By Catherine Burns, Editor
Catching up on magazine reading from last year, I saw an ad for a book I’d never heard of. I was intrigued, and since my iPad was nearby, I reached for it and investigated the book on Amazon. Five minutes later it was on my Kindle and 24 hours later I had devoured the entire book of 50 short stories, spanning over 400 pages.
That curiously titled book is The Moth.
Some of you might be familiar with the project that is a Peabody Award winning weekly public radio show. I was not. The original roots of this book come from friends telling stories on a front porch in Georgia – then a cult phenomenon in New York City, then radio, then this book.
The project has thousands of stories and this book has just fifty, and while I preferred some more than others, I found it hard to stop reading. The stories represent life – some sad and some thoroughly heartwarming. Some talk about situations I’ve never experienced and felt more distant to me, some were flat out amazing.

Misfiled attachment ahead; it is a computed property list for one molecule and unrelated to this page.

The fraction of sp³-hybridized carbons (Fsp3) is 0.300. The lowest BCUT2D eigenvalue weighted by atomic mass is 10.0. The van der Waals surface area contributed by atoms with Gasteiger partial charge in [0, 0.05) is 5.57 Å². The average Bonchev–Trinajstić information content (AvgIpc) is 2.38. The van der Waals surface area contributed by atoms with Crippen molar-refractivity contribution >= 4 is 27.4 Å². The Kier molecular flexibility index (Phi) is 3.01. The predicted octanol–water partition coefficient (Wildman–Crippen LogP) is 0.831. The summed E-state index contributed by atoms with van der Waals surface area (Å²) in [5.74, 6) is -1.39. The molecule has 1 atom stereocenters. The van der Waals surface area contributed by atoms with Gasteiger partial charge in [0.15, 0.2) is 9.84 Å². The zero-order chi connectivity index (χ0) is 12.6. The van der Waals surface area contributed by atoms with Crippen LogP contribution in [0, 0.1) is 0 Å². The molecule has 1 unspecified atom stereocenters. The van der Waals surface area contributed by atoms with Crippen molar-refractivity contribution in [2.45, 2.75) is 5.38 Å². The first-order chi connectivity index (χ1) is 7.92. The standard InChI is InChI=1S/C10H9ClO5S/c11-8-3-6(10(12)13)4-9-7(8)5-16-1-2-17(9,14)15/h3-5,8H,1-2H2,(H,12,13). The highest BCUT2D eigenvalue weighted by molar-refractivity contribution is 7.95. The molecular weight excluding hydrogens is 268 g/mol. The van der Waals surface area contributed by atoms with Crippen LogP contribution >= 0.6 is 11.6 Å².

Overall I found the book fascinating enlightening and fun to read. I enjoyed some of the stories so much that I read one to my 15 year old daughter . . . then another . . . then another . . . then another. (Yes, after the first one she asked me to read more!)
Why do I recommend this book to leaders and people interested in personal and professional development? For three reasons:
- This is different than what I normally recommend, and so a change of pace is worthwhile.
- These stories are about people – and we lead and work with people all day long. Anything that helps us better understand their motivations, their emotions, and yes, their stories, makes us more effective and aware.
- To be a better communicator, we must tell stories. And if you want to tell better stories, read great stories. (Click to tweet that). This book is one great place to do exactly that.
Yes, you can read this for what you will learn, but I was sucked in by just how good the stories are and how well they are told – and I’m betting you will be too. I was drawn like a moth to a flame – I guess now you understand the title too.